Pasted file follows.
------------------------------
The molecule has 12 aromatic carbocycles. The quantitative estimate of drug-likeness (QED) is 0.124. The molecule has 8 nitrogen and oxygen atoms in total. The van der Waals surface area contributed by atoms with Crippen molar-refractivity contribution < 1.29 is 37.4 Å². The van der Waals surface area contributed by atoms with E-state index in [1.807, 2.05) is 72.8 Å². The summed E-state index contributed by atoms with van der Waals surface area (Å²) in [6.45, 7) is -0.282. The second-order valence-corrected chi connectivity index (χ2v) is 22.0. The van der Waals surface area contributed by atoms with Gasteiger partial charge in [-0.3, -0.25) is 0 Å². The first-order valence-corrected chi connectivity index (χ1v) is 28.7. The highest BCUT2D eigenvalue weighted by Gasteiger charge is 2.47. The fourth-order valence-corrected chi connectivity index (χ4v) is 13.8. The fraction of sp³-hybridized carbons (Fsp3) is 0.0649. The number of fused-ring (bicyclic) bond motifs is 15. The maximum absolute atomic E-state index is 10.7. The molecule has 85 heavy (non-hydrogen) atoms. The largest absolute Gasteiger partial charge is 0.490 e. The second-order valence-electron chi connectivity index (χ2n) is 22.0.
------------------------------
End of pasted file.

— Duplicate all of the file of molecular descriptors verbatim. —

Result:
The molecule has 12 aromatic carbocycles. The quantitative estimate of drug-likeness (QED) is 0.124. The molecule has 8 nitrogen and oxygen atoms in total. The van der Waals surface area contributed by atoms with Crippen molar-refractivity contribution < 1.29 is 37.4 Å². The van der Waals surface area contributed by atoms with E-state index in [1.807, 2.05) is 72.8 Å². The summed E-state index contributed by atoms with van der Waals surface area (Å²) in [6.45, 7) is -0.282. The second-order valence-corrected chi connectivity index (χ2v) is 22.0. The van der Waals surface area contributed by atoms with Gasteiger partial charge in [-0.3, -0.25) is 0 Å². The first-order valence-corrected chi connectivity index (χ1v) is 28.7. The highest BCUT2D eigenvalue weighted by Gasteiger charge is 2.47. The fourth-order valence-corrected chi connectivity index (χ4v) is 13.8. The fraction of sp³-hybridized carbons (Fsp3) is 0.0649. The number of fused-ring (bicyclic) bond motifs is 15. The maximum absolute atomic E-state index is 10.7. The molecule has 85 heavy (non-hydrogen) atoms. The largest absolute Gasteiger partial charge is 0.490 e. The second-order valence-electron chi connectivity index (χ2n) is 22.0.